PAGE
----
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Care of the Soil

About NPK Numbers

North Bournemouth Allotment Society Limited

Cornelia Road, Wallisdown, Bournemouth, Dorset, BH10 4FG

Fertiliser & Manure – NPK numbers & Trace elements

Plants need to extract chemical nutrients from the soil in order to live and thrive.  Generally, the levels of available nutrients will decline over time unless they are replaced.   Ideally, the individual requirement of plants needs to be matched with the type of fertiliser used.   Unlike humans who normally get all the complex molecules they need to survive ready made from food, plants need to build these molecules from available minerals and elements in the soil.

Fertilisers have “NPK” numbers - what do they mean?

NPK Values show the relative amounts, by percentage, of Nitrogen (N), Phosphorus (P) and Potassium (Potash) (K) in a fertiliser.   Since two ‘P’ letters would be confusing Potassium uses the letter K in the periodic chart derived from Kalium, the mediaeval Latin for potash.


What does each chemical contribute to a healthy plant?

Nitrogen (N) promotes strong plant growth and is particularly important to leafy green vegetables.   Nitrogen gives plants their green colour, plants lacking nitrogen often look yellow, this is particularly noticeable on older leaves.   Too much Nitrogen in the soil will promote quicker growth, but often means you end up with weak, rather spindly looking plants that are more susceptible to diseases.

Although Nitrogen is abundant available as a gas, comprising approximately 80% of the earth atmosphere, few plants are able to make use of it in this form.  The exception are legumes group of plants (Peas and Beans) that are able to fix their own Nitrogen in the soil.   These plants use a common bacteria called Rhizobium to convert Nitrogen from the air and store it in nodule on the plant roots.

Nitrogen is found in all living cells and is an essential part of all enzymes, proteins and the metabolic process.

Phosphorus (P) is critical to flowers and root development, in simple terms it helps transfer energy from one part of the plant to another.   Phosphorous is taken up by the plant root system, as it moves slowly through the soil it needs to be incorporated in the soil so that it is directly available to the plant roots.

Potassium (K) helps regulate a plants metabolism, it is critical to the stress tolerance and overall health of a plant, it is in second place after Nitrogen in importance to the plant.   Potassium plays a major part in the plants ability to take up water through its roots.   It affects the plants general health, shape, colour size and taste and is often through of as the “Quality Nutrient”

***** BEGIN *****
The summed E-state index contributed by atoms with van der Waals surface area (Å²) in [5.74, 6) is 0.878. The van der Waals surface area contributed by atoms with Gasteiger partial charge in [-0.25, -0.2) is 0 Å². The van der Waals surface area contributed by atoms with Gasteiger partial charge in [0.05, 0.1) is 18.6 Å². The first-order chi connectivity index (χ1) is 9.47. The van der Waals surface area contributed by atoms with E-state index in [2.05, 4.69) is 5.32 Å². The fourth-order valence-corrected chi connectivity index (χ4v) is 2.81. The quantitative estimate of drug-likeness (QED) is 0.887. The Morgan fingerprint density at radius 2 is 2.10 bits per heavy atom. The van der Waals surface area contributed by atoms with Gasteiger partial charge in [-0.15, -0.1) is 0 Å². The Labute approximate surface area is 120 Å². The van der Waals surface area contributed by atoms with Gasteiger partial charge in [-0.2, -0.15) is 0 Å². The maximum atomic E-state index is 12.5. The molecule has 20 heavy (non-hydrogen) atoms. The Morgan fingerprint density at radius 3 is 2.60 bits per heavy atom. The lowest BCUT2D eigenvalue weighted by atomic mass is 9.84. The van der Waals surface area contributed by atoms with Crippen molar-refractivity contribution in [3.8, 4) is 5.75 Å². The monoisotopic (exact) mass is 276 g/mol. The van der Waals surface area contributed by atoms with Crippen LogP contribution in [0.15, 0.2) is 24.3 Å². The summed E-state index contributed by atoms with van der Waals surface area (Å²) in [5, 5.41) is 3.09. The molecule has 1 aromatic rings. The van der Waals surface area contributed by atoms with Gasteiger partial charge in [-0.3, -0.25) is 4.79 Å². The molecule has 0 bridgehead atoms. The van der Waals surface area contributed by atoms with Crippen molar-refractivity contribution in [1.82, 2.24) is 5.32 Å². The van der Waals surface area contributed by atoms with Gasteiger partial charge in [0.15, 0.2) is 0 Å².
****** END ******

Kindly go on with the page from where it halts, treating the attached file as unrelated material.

Do all plants have the same needs?

No, all plants do not have the same needs when it comes to fertilisers.   It is important for plant health to provide them with right type of fertiliser.   


Are the NPK requirements all that matter for healthy plants?

Other factors like the availability of trace minerals and elements are also important.   These can be divided into two categories:

Secondary Nutrients.

Calcium (Ca) – essential for a healthy cell wall structure and plant strength, it helps distribution of other nutrients in the plant.

Magnesium (Mg) – essential for chlorophyll, which is required for photosynthesis.  (the conversion of light energy, normally from the sun, into chemical energy.) Seed germination and the production of fruit and nuts.

Sulphur (S) – Plants use Sulphur as part of the process that produces protein, amino acids, enzymes and vitamins.   It plays a vital part in disease resistance, resistance to cold, seed formation and general growth, it also helps to give Broccoli and Onions their flavour.    It is essential to legumes as part of their nitrogen fixing process.   Sulphur is very slow in breaking down in the soil into a form useable by plants.   

A quick fix can be applied in the form of Epsom Salts, which adds both Sulphur and Magnesium. Epsom salts is hydrated Magnesium Sulphate (about 10 percent magnesium and 13 percent sulphur).  

Epsom Salts can be diluted with water and applied as a foliar spray, using one to two tablespoons of salts per gallon of water, up to four applications at 10 to 14 day intervals are normally applied in one growing season, but a greater number of applications will not do harm, but do not use more than 1 tablespoon per gallon.   Foliar spraying seems more effective than watering the soil or applying Epsom Salts directly to the soil especially prior to planting out.

Micronutrients or trace elements.  These are needed in very small amounts and include Boron, Carbon, Cobalt, Copper, Iron, Sodium, and Zinc.

Oxygen and Hydrogen are also import.   It is very important to have a well aerated soil that is capable of supporting beneficial microbes and earthworms.

Digging in good compost or manure is an excellent way of maintaining most levels of secondary and micro nutrients need in the soil, it also helps aerate the soil.

Boron (B) – Plays a part in the production of carbohydrates and sugar, essential for fruit and seed development.  It also plays a part in cell wall structure and cell division particularly at the growing tip of a plant.

Copper (Cu) – Plays a part in plant reproduction.

Chloride (CL) – Helps with plant metabolism.

Iron (Fe) – Plays a part in the formation of Chlorophyll.

Manganese (Mn) – Breaks down Nitrogen and carbohydrates.

Molybdenum (Mo) – Helps breakdown Nitrogen.

Zinc (Zn) – Controls consumption of sugars and helps regulate growth in a plant.

See next navigation bar for the next article giving an approximate breakdown of the NPK numbers in common manures and fertilisers.